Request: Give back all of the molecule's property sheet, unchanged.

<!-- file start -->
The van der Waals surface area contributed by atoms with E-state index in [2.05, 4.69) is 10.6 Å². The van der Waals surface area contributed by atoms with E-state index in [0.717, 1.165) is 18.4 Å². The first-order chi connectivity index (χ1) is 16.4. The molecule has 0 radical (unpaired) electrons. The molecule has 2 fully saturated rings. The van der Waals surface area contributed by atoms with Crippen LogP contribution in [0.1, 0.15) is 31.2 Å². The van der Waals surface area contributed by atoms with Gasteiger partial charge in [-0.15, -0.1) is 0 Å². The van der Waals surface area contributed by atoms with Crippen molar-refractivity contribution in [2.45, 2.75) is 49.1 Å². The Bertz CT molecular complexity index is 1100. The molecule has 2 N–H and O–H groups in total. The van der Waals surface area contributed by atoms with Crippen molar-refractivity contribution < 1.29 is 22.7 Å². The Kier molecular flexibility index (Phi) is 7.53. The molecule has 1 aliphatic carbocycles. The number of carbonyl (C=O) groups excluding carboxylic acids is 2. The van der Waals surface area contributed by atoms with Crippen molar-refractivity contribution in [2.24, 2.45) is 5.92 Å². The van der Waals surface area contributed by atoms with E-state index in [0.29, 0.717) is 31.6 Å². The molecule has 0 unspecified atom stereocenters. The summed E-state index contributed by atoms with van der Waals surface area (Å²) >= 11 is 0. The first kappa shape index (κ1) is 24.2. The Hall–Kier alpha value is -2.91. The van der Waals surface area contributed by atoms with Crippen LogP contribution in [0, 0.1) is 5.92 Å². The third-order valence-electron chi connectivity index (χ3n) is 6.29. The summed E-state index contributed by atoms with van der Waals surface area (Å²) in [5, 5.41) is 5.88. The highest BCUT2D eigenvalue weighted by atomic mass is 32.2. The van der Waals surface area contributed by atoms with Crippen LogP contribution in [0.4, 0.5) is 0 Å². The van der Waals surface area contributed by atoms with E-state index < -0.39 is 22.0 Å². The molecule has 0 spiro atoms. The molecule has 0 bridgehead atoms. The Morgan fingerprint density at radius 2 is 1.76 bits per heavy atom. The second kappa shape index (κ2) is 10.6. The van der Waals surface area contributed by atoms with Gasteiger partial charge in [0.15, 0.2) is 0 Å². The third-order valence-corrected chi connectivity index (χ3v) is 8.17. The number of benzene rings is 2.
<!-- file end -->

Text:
The van der Waals surface area contributed by atoms with E-state index in [2.05, 4.69) is 10.6 Å². The van der Waals surface area contributed by atoms with E-state index in [0.717, 1.165) is 18.4 Å². The first-order chi connectivity index (χ1) is 16.4. The molecule has 0 radical (unpaired) electrons. The molecule has 2 fully saturated rings. The van der Waals surface area contributed by atoms with Crippen LogP contribution in [0.1, 0.15) is 31.2 Å². The van der Waals surface area contributed by atoms with Gasteiger partial charge in [-0.15, -0.1) is 0 Å². The van der Waals surface area contributed by atoms with Crippen molar-refractivity contribution in [2.45, 2.75) is 49.1 Å². The Bertz CT molecular complexity index is 1100. The molecule has 2 N–H and O–H groups in total. The van der Waals surface area contributed by atoms with Crippen molar-refractivity contribution < 1.29 is 22.7 Å². The Kier molecular flexibility index (Phi) is 7.53. The molecule has 1 aliphatic carbocycles. The number of carbonyl (C=O) groups excluding carboxylic acids is 2. The van der Waals surface area contributed by atoms with Crippen molar-refractivity contribution in [2.24, 2.45) is 5.92 Å². The van der Waals surface area contributed by atoms with E-state index in [0.29, 0.717) is 31.6 Å². The molecule has 0 unspecified atom stereocenters. The summed E-state index contributed by atoms with van der Waals surface area (Å²) >= 11 is 0. The first kappa shape index (κ1) is 24.2. The Hall–Kier alpha value is -2.91. The van der Waals surface area contributed by atoms with Crippen LogP contribution in [0, 0.1) is 5.92 Å². The third-order valence-electron chi connectivity index (χ3n) is 6.29. The summed E-state index contributed by atoms with van der Waals surface area (Å²) in [5, 5.41) is 5.88. The highest BCUT2D eigenvalue weighted by atomic mass is 32.2. The van der Waals surface area contributed by atoms with Crippen LogP contribution in [0.4, 0.5) is 0 Å². The van der Waals surface area contributed by atoms with E-state index < -0.39 is 22.0 Å². The molecule has 0 spiro atoms. The molecule has 0 bridgehead atoms. The Morgan fingerprint density at radius 2 is 1.76 bits per heavy atom. The second kappa shape index (κ2) is 10.6. The van der Waals surface area contributed by atoms with Gasteiger partial charge in [0.15, 0.2) is 0 Å². The third-order valence-corrected chi connectivity index (χ3v) is 8.17. The number of benzene rings is 2.